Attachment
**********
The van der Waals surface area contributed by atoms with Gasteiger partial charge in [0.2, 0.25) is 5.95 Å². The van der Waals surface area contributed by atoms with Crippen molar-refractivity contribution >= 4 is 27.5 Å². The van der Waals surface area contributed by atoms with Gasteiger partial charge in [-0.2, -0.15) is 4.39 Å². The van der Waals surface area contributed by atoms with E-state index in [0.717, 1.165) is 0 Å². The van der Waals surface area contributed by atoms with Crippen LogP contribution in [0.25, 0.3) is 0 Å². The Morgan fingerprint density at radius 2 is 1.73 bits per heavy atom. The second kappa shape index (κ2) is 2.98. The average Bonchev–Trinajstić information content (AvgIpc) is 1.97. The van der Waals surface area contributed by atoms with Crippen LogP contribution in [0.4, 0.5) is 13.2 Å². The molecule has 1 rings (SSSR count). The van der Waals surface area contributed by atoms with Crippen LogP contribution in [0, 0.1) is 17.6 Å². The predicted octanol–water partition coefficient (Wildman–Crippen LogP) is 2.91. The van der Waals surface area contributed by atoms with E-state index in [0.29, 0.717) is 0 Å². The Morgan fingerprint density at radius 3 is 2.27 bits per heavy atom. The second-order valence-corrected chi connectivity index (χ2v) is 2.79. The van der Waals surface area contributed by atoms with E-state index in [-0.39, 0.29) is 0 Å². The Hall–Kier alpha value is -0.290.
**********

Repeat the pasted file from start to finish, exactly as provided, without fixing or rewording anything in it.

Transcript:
The van der Waals surface area contributed by atoms with Gasteiger partial charge in [0.2, 0.25) is 5.95 Å². The van der Waals surface area contributed by atoms with Crippen molar-refractivity contribution >= 4 is 27.5 Å². The van der Waals surface area contributed by atoms with Gasteiger partial charge in [-0.2, -0.15) is 4.39 Å². The van der Waals surface area contributed by atoms with E-state index in [0.717, 1.165) is 0 Å². The van der Waals surface area contributed by atoms with Crippen LogP contribution in [0.25, 0.3) is 0 Å². The Morgan fingerprint density at radius 2 is 1.73 bits per heavy atom. The second kappa shape index (κ2) is 2.98. The average Bonchev–Trinajstić information content (AvgIpc) is 1.97. The van der Waals surface area contributed by atoms with Crippen LogP contribution in [0.4, 0.5) is 13.2 Å². The molecule has 1 rings (SSSR count). The van der Waals surface area contributed by atoms with Crippen LogP contribution in [0, 0.1) is 17.6 Å². The predicted octanol–water partition coefficient (Wildman–Crippen LogP) is 2.91. The van der Waals surface area contributed by atoms with E-state index in [0.29, 0.717) is 0 Å². The Morgan fingerprint density at radius 3 is 2.27 bits per heavy atom. The second-order valence-corrected chi connectivity index (χ2v) is 2.79. The van der Waals surface area contributed by atoms with E-state index in [-0.39, 0.29) is 0 Å². The Hall–Kier alpha value is -0.290.